There is an ancient Latin rule of the church that reads: lex orandi lex credendi, “the law of praying is the law of believing.” Or to put it into a slightly different vernacular, “the way that we pray is the way that we believe.”
In other words, our theology is not merely a confession of agreement with an orthodox list of beliefs. Our beliefs about God are manifest and even cultivated by our communion with God.
So often theology is used as a kind of litmus test that we pass in order to get to the place of doing something for God. So if we believe the right things about God, then we are qualified to work for him. And as a result, it seems that theology has little to do with what we do in the church outside of that which we preach or teach.
In other words, theology is foundational to things like leadership and the running of the church, but we don’t see how it is relevant to what we do when we walk into the church office on Monday morning or what we do as a church council on Wednesday night.
So on Sunday morning, we pray that God will help us to believe, because we know that we depend upon God to do what only he can do in the transformation of lives. But do we pray in the same way on Monday morning? Or during a council meeting?
But belief is not merely about a list of theological facts. Theological belief is about life, all of life. We could state it like this: The way that we pray is the way that we work. Or the way that we pray is the way that we parent. Or maybe still: the way that the pray is the way that we play.
The way that we pray as leaders in the church is the way that we lead.
The way that we pray as we lead the church reveals what we believe about how God leads the church. Recently, I surveyed about 25 books from the last two decades that are commonly considered to be some of the best on the topic of church leadership. It is remarkable how little ink was used to talk about the relationship between prayer and leadership. Endless pages spent on the crisis that we face in the church. Strategies upon strategies outline five ways to make your church outreach oriented, eight steps to church transformation, six patterns for the church of the future, etc.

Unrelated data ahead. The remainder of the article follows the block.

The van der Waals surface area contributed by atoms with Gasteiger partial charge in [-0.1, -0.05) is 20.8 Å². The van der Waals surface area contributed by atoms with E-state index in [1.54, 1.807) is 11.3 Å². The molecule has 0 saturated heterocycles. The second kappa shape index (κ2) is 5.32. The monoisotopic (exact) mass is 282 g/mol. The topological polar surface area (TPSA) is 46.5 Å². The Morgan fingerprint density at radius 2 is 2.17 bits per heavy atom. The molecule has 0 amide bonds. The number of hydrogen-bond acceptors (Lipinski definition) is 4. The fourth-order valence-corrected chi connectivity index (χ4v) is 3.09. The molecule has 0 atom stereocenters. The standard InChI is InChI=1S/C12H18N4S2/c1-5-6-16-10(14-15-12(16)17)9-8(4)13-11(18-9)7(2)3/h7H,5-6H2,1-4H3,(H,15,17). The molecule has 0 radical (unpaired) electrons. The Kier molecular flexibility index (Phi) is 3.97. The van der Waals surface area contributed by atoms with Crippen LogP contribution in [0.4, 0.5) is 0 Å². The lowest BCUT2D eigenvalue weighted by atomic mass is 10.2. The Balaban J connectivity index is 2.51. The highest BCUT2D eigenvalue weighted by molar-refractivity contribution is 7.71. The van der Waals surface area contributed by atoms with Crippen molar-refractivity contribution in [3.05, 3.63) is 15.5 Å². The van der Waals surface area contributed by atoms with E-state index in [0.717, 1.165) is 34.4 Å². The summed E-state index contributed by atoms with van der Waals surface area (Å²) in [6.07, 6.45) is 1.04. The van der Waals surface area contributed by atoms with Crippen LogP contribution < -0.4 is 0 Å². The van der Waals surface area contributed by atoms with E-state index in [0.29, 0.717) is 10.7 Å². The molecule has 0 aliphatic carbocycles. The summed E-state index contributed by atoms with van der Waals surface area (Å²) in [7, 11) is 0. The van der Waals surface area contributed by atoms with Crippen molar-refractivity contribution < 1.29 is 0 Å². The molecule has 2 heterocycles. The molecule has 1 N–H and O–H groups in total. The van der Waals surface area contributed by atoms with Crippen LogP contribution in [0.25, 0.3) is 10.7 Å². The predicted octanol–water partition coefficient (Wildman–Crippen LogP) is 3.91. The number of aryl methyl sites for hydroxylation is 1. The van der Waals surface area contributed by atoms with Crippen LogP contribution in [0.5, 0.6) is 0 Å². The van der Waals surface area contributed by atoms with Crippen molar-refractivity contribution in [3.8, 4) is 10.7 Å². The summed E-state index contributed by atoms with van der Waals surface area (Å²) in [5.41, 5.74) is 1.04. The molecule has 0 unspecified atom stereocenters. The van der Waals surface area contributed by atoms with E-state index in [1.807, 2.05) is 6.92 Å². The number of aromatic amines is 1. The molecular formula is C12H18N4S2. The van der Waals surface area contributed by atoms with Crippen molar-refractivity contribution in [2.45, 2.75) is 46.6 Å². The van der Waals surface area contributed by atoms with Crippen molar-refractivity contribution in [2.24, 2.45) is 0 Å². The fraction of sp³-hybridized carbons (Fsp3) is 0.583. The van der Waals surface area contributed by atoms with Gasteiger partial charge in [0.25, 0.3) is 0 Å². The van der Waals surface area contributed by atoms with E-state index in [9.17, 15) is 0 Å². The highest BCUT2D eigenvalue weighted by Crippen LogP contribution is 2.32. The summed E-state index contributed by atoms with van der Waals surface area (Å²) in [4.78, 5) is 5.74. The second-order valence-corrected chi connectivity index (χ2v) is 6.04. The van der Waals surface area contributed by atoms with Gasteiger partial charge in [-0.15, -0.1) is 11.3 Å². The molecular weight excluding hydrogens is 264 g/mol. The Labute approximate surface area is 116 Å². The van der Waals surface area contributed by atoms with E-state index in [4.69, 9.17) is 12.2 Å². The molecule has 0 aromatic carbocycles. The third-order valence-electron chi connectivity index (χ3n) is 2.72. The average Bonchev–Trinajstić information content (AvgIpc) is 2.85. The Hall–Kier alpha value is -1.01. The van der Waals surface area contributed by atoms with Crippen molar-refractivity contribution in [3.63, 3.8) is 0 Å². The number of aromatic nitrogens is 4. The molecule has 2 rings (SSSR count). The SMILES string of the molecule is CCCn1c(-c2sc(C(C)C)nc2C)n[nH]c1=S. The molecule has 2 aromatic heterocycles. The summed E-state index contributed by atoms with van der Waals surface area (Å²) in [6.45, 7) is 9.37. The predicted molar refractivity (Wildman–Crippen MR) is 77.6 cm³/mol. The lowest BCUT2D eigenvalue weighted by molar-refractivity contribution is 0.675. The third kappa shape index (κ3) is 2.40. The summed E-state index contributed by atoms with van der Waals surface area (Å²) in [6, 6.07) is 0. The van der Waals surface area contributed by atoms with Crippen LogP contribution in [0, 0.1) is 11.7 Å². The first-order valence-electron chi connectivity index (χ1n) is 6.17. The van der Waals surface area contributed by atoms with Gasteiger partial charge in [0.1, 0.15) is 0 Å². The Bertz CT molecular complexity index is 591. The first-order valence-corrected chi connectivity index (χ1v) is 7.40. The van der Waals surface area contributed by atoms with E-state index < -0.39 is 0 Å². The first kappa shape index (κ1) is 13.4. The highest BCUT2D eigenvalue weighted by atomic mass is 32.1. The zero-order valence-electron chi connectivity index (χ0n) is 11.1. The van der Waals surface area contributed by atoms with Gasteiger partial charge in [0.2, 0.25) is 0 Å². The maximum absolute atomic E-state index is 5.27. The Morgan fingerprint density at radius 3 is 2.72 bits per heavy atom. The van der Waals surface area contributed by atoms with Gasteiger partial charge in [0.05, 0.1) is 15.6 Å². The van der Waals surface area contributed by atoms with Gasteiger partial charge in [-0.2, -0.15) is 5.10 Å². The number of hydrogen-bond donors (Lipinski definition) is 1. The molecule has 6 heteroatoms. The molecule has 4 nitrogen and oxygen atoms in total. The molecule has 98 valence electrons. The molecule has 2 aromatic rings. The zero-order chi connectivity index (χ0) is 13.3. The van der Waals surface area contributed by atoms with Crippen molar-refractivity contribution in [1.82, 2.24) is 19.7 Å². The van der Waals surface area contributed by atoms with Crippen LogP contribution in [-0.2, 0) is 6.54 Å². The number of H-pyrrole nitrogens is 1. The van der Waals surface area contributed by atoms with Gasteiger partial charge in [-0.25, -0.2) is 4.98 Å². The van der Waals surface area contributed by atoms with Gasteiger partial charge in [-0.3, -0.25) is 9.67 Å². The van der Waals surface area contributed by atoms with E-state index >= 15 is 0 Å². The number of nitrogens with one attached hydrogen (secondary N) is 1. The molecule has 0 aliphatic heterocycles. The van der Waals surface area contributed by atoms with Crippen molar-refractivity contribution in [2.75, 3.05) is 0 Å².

But prayer is in most cases virtually absent.
And where it is present, it is tucked away and presented as if this is something that we already know how to do. Or the focus lies on praying that God will help us live up to his or her full potential as a leader.
The way we pray is the way we lead.
Too often we pray by offering words up to God as a transaction. God did his part on the cross and in the resurrection. Now we pray that God will help us do our part. We are saved by grace, by the miracle of the work that only God can do. Church leadership is about our efforts, our strategies and our skills. Prayer is something that we do so that we might be as good a leader as possible.
We know that we need God when we preach, when we serve communion or during an altar call. But the rest of our leadership seems to fall back on us to pull off.
Church leadership gets thrown back upon us. It is something that we must accomplish for the sake of God’s work. And those of us who are not “great” leaders—which is most of us—read the books by those who are—which is very few—and we try to figure out how to become like them. (Maybe I’m the only one who has done this, and if so, then ignore this.)
I’m no longer interested in trying to lead like those who get the most done for God. I don’t want to implement a list of leadership habits or laws. I’m not sure that God is that interested in my ability to be a great leader.
Paul confessed to the church at Philippi:
The very credentials these people are waving around as something special, I’m tearing up and throwing out with the trash—along with everything else I used to take credit for. And why? Because of Christ. Yes, all the things I once thought were so important are gone from my life. Compared to the high privilege of knowing Christ Jesus as my Master, firsthand, everything I once thought I had going for me is insignificant—dog dung. I’ve dumped it all in the trash so that I could embrace Christ and be embraced by him. I didn’t want some petty, inferior brand of righteousness that comes from keeping a list of rules when I could get the robust kind that comes from trusting Christ—God’s righteousness.
I gave up all that inferior stuff so I could know Christ personally, experience his resurrection power, be a partner in his suffering and go all the way with him to death itself. If there was any way to get in on the resurrection from the dead, I wanted to do it. (Phil 3:7-11, The Message)
What might it mean to talk about leadership within this frame of reference? What might it mean to see our leadership prowess as mere “dung” in comparison to knowing Christ, to embrace Christ and being embraced by him? How might that mindset change the way we lead?
The way we pray is the way we lead. We can focus on getting stuff done for God and that’s what we will “know.” We will be embraced by activities that accomplish something because that’s what we embrace. Or we can know God in the midst of our leadership.
And this can be part of the life of a leader on Monday mornings and during council meetings just as much, if not more, than on Sundays.
This article originally appeared here.